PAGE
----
It may well be that closing will be delayed somewhat when a seller dies (for example, if the seller had not signed the deed you might need someone to qualify on the estate in order to sign the deed), but as you can see it is clear that the buyer can insist and require the estate to conclude the transaction.

Is the reverse true?  Can a seller require a deceased buyer’s estate to perform the contract?  While in theory it is true (the case above refused to answer that converse question), bear in mind the practical nature of our modern contracts – financing based on the buyer’s income not to mention actually being alive, owner occupancy, etc. would almost certainly dictate a different result.  Perhaps if the contract were a straightforward, non-personalized, cash deal one could bind a buyer’s estate.  Otherwise I would say no.
Brian Lytle Esq.

A brief  review by Real Estate Attorney Brian Lytle Esq. www.LytleLaw.com A general practice law firm located in Newport News, Virginia. From two office locations on the Virginia Peninsula we serve clients and try cases across the Commonwealth including the Peninsula, Newport News, Hampton, Williamsburg, James City and York County areas. Lytle Law has the experience and ability to satisfy nearly all of a client’s legal needs, and where we believe we need help we will either associate appropriate counsel or provide a referral.

Brian is the president of Lytle Title www.LytleTitle.com Lytle Title & Escrow, LLC a Virginia licensed, insured, and bonded real estate settlement company doing business as Lytle Title. With offices in Newport News and WIlliamsburg, Virginia, we primarily serve the Virginia Peninsula (Hampton, Newport News, York County, James City County and Williamsburg), but we also regularly serve surrounding areas, to include Suffolk, Isle of Wight, Gloucester and the greater Tidewater, Virginia area.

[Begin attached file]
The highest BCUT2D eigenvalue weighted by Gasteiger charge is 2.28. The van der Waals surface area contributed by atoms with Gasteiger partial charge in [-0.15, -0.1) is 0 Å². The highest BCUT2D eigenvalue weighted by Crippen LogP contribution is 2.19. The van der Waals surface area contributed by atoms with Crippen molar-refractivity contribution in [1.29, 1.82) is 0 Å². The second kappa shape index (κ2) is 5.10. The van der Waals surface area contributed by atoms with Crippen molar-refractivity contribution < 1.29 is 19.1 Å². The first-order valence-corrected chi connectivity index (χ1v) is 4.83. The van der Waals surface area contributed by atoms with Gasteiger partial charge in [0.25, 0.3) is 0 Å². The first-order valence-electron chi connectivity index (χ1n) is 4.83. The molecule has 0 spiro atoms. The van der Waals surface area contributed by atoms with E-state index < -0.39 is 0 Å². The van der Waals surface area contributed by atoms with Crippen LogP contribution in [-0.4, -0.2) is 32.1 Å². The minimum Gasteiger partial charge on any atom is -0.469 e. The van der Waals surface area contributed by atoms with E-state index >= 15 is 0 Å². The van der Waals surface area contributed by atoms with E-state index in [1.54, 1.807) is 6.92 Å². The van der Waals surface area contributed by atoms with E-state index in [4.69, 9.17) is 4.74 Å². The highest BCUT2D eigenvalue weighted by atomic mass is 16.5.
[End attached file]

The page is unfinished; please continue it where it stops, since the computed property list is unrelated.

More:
Copyright © 2008 Brian D. Lytle. Reprinted here with permission.

For further information about real estate in Williamsburg, James City, New Kent or York County Virginia contact: John Womeldorf/ REALTOR

Liz Moore & Associates

757 254 8136

John@MrWilliamsburg.com email

www.MrWilliamsburg.com/ website

www.MrBurg.com website

www.MrHamptonroads.com/ website

www.MrTidewater.com/ website

www.MrVaBeach.com/ website

Williamsburg Real Estate Resource. Search for Homes & Land for sale in Williamsburg Virginia & surrounding areas click here :CLICK HERE WILLIAMSBURG VA MLS HOME SEARCH

CLICK HERE FOR Real Estate Home Search Tidewater Hampton Roads Va


My other area Real Estate and Information Blogs for Hampton Roads/ Tidewater/ Williamsburg Virignia and surrounding areas

Williamsburg Real Estate Blog II

Williamsburg Real Estate Blog

Williamsburg Happenings/ Events Blog